20 Kitty Facts about the Orange Tabby Cat

Posted in: Cat Breeds, Cat Info - Last Updated: May 11, 2022 - Author: Rebekah Carter
Posted in Cat Breeds, Cat Info 
Last Updated: February 15, 2022  
Author:  Rebekah Carter

One of the better-known types of cats in the world, the orange tabby cat can be found all over the globe, in a variety of different shapes and sizes. Despite common belief, the orange tabby isn’t a specific breed of cat, but a descriptor of the kind of tabby markings, colors and patterns which can be present in all kinds of feline friends. 

Over the years, the orange tabby has taken the world by storm, in everything from comic strips (Garfield) to award-winning movies, (A Street Cat Named Bob). There was even a cat called Morris responsible for 58 different “9Lives” commercials throughout the 1970s. 

If you’ve always loved the sunny appeal of a beautiful orange tabby cat, these quick facts about this special style of tiger kitty should go down a treat.

1. The Orange Tabby Isn’t a Breed

Let’s start with an important fact, orange tabby isn’t a specific breed, nor is the “tabby” (tortoiseshell cat) in general. The term “tabby” is used to refer to a specific kind of coat style, in which a cat has various markings across its cheeks and body. The “tabby” can have multiple different kinds of tabby patterns and orange coloring marking, from full stripes to swirls and spots. 

The orange tabby cat is a very common kind of tabby, present in many kinds of breeds, from the Maine Coon to the Domestic Shorthair. Because the orange tabby isn’t a breed, but a color/style of cat, there aren’t many personalities, behavior, or longevity traits specifically linked to them. While orange tabbies are often said to have very distinct personalities, all of these felines are different.

2. Certain Breeds are More Likely to be Orange

There are many different kinds of feline that can be born with the orange tabby cat coat. However, ginger fur is definitely more common in certain cat breeds. You’re more likely to see the following cats with tango orange fur:

  • Persian
  • American bobtail
  • Munchkin
  • British shorthair
  • Maine Coon
  • Bengal
  • Abyssinian
  • Egyptian Mau

3. Orange Tabbies Have One of Four Coat Types

Orange tabbies can come with a variety of different shades of orange, and multiple patterns. Some tabbies feature a combination of orange, white and brown on their coats. Others are more heavily “orange”. However, it’s worth noting you’ll never see a tabby with a solid orange coat – like you might see a fully black or white cat.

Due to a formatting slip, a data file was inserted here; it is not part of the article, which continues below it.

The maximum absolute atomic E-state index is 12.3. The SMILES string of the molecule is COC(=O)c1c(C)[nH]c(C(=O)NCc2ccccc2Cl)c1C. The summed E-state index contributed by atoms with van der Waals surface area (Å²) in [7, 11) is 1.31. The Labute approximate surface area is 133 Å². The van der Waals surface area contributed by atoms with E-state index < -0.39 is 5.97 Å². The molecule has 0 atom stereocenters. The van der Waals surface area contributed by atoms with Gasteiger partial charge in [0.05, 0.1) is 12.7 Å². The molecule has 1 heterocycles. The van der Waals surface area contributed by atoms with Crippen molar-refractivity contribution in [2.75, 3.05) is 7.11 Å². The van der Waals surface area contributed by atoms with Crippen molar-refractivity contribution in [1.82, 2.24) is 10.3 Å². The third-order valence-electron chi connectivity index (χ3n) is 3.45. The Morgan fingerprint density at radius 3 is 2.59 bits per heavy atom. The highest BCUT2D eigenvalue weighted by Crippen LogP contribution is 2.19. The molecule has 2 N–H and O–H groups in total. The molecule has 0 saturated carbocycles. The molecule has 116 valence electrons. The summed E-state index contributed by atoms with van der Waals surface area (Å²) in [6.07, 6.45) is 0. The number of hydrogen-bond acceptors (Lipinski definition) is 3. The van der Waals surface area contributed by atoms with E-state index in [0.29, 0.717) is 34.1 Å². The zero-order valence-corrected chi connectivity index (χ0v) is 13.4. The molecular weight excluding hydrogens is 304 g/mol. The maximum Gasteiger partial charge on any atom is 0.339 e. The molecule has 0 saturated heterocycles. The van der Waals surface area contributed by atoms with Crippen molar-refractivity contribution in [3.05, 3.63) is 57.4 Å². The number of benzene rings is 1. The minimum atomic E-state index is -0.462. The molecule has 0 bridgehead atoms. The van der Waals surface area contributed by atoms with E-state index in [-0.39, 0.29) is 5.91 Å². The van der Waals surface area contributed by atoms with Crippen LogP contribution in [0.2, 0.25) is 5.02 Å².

Orange cats always have some sort of pattern, so they can only ever be “tabbies”, or calicos in some cases. The tabby coat pattern can include:

  • Classic or blotched tabby: Bold swirling patterns along their sides
  • Mackerel tabby: Named after the fish, this tabby features stripes down their sides
  • Spotted tabby: A broken stripe pattern which looks like spots
  • Ticked tabby: Less obvious stripes on the body, but clear markings around the face
  • Patched tabby: Also known as a tortoiseshell, with blotches of color

4. Most Orange Tabbies are Male

Certain coat patterns are more likely to occur in one gender of cat than the other. Calico cats, for instance, are predominantly female because their coloring is linked to the “X Chromosome”, of which girls have two. Similarly, most orange tabby cats are male, with only around 1 in 5 (20%) being female. This means you may be able to seek out a female orange tabby, but you’re more likely to get a ginger male from most breeders and adoption centers.

Female tabby cats aren’t as rare as male calico cats, which only account for around 0.1% of the population. Orange tabby cats are mostly male because of the chromosomes in their genes. Female tabby cats would need two identical genes to achieve an orange coat, while a male only needs one orange gene from one of its parents.

5. The Orange Comes from a Unique Pigment

Orange tabbies, as mentioned above, aren’t entirely in the same hue in every different breed or various parts of the world. Just as you can have a brown cat with various shades of brown in their fur, you can see many orange tabby cats with variations of red in their coat.

Most orange tabbies feature various shades of orange, cream, and red all blending into a unique visual effect. The red-headed cats are particularly popular when they feature darker shades of orange, however. One study in 2015 showed darker cats had a better time of leaving the shelter with a new home faster than their light-colored counterparts.

orange tabby cat lying down on carpet

6. Garfield is the most syndicated comic in the world

Garfield is probably one of the best-known orange cats in existence. Originally a comic strip, but also a cartoon and movie character today, Garfield has taken the world by storm. The lasagna loving cat has over 16 million Facebook fans and holds the Guinness World Record for being the most widely syndicated comic in the world.